Repairing the world: where activism meets Judaism

    Were you to ask Iszy Hirschtritt Licht or his brother Aitan where their interest in social issues came from, they would direct you toward the Jewish principle of tikkun olam. The Hebrew phrase translates to “repairing the Earth,” and suggests that we receive the world broken, and that it’s our job to fix it.

    “That was a really profound concept that was always really interesting to me,” Aitan said. “It’s something I thought was really important.”

    Aitan, a Weinberg sophomore, and Iszy, a Weinberg senior, were raised around an atmosphere of social advocacy and community outreach. Both volunteered with their mother at an Alzheimer’s care facility, and both involved themselves in outreach events sponsored by their schools on major Jewish holidays. Having attended Jewish schools all their lives, they came to Northwestern with clear motivations for social outreach.

    “I knew I wanted to get involved in a Jewish way because I grew up in a Jewish home and went to Jewish schools all my life,” he said. “I wanted to get involved Jewishly.”

    A relatively new student group called ZOOZ, which in Hebrew translates to the verb “to move,” naturally seemed like the ideal choice for Aitan to foster social outreach. A service learning group associated with NU Hillel, ZOOZ plans events throughout the year that focus on themes of social activism and service learning.

    “We formed it because Hillel didn’t have a volunteer community service group,” said Natalie Stern, a Weinberg junior and President of ZOOZ. “We knew that people really wanted a chance to give back to the community and maybe do so with a Jewish lens.”

    For Stern, it came down to a matter of values. “A lot of what goes into Jewish values is giving back and helping others and putting the other person before yourself,” she said. “It’s inherently part of the Jewish lens.”

    Recently, ZOOZ and the Northwestern Committee on Gun-Violence Prevention (NCGVP) hosted a “teach-in” about the lack of a level I adult trauma center in Chicago’s South Side. The event kept with ZOOZ’s self-described mission to provide students the opportunity to engage with the surrounding community on social issues. Iszy, President of the NCGVP, invited representatives from the Jewish Council on Urban Affairs to speak about the issue.

    Speaking in hindsight, Iszy believes that issues of gun violence, like the trauma center campaign, reflect broader institutional problems of racism and discrimination. “I think that it really is an issue that brings in a lot of things that I care about,” he said. “The most important thing I’ve learned in college has been about race and identity, and how complex it is, and how important it is.”

    Iszy and Aitan were raised by what Iszy calls his parents’ “liberal values.” He says that they were made aware of their privilege, especially as white Jews. “It’s important to be aware, and to learn about the history of racism and the history of segregation in the United States,” he said. “It’s so important for me to be an ally of people who are still fighting those issues, and I think my activism over gun violence is one way for me to be an ally.”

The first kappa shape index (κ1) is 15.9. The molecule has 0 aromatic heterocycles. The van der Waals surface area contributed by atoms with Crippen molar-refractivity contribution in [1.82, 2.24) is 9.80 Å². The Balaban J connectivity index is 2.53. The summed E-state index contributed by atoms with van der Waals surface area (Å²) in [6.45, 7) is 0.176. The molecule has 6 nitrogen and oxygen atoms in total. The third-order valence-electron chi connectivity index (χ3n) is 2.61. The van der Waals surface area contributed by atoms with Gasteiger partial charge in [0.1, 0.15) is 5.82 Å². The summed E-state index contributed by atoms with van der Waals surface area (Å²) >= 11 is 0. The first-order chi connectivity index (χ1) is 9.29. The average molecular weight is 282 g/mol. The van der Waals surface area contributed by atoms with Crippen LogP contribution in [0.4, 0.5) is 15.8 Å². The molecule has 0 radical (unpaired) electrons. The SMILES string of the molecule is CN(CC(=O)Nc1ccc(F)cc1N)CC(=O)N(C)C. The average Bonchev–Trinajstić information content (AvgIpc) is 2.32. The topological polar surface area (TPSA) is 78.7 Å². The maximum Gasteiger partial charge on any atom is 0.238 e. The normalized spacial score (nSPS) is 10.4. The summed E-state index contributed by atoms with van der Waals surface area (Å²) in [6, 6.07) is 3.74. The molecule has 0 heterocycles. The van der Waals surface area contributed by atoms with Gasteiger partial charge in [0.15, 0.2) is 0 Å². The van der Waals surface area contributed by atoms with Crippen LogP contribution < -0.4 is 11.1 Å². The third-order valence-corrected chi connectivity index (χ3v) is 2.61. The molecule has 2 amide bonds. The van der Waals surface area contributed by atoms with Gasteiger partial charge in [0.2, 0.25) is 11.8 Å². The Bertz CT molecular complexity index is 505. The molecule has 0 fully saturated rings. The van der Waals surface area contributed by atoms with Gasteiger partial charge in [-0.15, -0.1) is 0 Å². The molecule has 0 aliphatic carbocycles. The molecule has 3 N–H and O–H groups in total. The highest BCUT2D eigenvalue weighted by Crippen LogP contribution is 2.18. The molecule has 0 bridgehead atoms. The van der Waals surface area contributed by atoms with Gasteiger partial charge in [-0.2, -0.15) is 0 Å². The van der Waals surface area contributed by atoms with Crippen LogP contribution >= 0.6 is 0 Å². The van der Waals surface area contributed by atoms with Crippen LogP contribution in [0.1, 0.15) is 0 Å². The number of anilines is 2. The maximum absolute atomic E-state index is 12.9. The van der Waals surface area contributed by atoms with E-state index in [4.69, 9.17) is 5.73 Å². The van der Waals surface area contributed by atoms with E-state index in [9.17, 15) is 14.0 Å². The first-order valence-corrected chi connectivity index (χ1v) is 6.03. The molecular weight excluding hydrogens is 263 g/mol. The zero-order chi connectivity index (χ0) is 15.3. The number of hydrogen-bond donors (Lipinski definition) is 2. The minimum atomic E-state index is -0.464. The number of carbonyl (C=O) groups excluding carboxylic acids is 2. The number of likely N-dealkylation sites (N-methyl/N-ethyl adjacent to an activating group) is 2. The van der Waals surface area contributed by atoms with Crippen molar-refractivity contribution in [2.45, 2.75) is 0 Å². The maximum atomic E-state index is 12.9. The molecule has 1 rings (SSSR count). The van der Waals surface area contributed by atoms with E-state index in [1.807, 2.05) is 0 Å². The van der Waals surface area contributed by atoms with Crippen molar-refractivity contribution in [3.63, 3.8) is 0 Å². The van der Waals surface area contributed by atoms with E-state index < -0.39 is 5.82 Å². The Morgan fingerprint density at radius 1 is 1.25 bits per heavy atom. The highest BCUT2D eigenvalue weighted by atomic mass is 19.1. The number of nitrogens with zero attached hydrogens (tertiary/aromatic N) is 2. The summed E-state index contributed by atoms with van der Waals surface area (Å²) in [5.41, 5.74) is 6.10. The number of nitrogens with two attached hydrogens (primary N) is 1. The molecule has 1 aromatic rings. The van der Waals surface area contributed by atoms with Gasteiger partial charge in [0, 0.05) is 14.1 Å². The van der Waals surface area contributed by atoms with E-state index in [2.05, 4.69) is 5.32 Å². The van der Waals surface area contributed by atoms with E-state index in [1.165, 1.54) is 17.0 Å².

Iszy, like his brother, points to his Jewish background as the source of his interest in these concerns. “I believe in activism to repair the world, to recognize that the world is not complete, that there are things that need to be changed, and that we as white, privileged, Jewish kids have the responsibility to help out,” he said. “I’d say that the value of tikkun olam and the necessity of Jewish engagement is not only a theoretical idea.”

    On a macroscopic level, Iszy believes that Jewish history provides an important context. “70 years ago in Germany, I would have exterminated just for my bloodline, for being who I am,” he said. “I can’t sit idly by while other people are being discriminated against based on race or based on ethnicity or based on culture.”

    He believes that the Jewish identity, especially concerning social justice, was shaped in the wake of the Holocaust. “You need to be aware that others are experiencing discrimination and racism, and you should be there to ally yourself with them,” he said.

    Today, Iszy knows he can fit into the “norm” of society. As a white male, he can easily pass as Christian to someone who doesn’t know his religious identity. And this privilege informs what he sees as his own responsibility. “I recognize my place and privilege, and I think it’s important to work with it,” he said. “Given my position in the United States today, where I’m in a position of privilege and recognize that privilege, I should help other people get the rights that they deserve.”

    His brother Aitan doesn’t believe that what he or Iszy are doing is necessarily their religious duty. “I don’t believe that there’s any power telling us to do anything,” he said. “I just believe that if we’re affirming our Judaism, then pursuing values of social justice are fundamentally intertwined to what it means to be a Jew, and to be a good person.”

    That being said, Aitan doesn’t think his Judaism is the sole reason behind his commitment to social advocacy. “For me, the place where Judaism fits in is where it becomes a venue for those values to be brought to light,” he said. “It’s provided me with the opportunities to get involved in social justice issues, and has also helped to frame these values in a context that I find truly meaningful.”


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